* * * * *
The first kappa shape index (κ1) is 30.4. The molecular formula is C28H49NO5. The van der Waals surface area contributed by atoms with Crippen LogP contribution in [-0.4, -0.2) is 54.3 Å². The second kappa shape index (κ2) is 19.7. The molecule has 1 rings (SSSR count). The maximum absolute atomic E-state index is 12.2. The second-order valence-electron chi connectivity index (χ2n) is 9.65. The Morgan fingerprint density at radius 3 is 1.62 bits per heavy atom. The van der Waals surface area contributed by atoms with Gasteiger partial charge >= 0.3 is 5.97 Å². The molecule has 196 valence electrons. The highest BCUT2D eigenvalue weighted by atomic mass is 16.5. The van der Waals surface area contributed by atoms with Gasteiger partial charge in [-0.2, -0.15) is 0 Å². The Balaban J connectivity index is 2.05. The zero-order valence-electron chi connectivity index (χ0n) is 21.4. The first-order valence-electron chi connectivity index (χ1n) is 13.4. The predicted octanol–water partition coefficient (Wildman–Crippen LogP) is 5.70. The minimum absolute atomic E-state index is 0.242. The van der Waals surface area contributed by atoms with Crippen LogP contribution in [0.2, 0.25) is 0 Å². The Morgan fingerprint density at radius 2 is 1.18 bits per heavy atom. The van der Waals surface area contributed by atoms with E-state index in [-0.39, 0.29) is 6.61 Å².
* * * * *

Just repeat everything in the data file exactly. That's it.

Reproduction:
The first kappa shape index (κ1) is 30.4. The molecular formula is C28H49NO5. The van der Waals surface area contributed by atoms with Crippen LogP contribution in [-0.4, -0.2) is 54.3 Å². The second kappa shape index (κ2) is 19.7. The molecule has 1 rings (SSSR count). The maximum absolute atomic E-state index is 12.2. The second-order valence-electron chi connectivity index (χ2n) is 9.65. The Morgan fingerprint density at radius 3 is 1.62 bits per heavy atom. The van der Waals surface area contributed by atoms with Gasteiger partial charge >= 0.3 is 5.97 Å². The molecule has 196 valence electrons. The highest BCUT2D eigenvalue weighted by atomic mass is 16.5. The van der Waals surface area contributed by atoms with Gasteiger partial charge in [-0.2, -0.15) is 0 Å². The Balaban J connectivity index is 2.05. The zero-order valence-electron chi connectivity index (χ0n) is 21.4. The first-order valence-electron chi connectivity index (χ1n) is 13.4. The predicted octanol–water partition coefficient (Wildman–Crippen LogP) is 5.70. The minimum absolute atomic E-state index is 0.242. The van der Waals surface area contributed by atoms with Crippen LogP contribution in [0.2, 0.25) is 0 Å². The Morgan fingerprint density at radius 2 is 1.18 bits per heavy atom. The van der Waals surface area contributed by atoms with E-state index in [-0.39, 0.29) is 6.61 Å².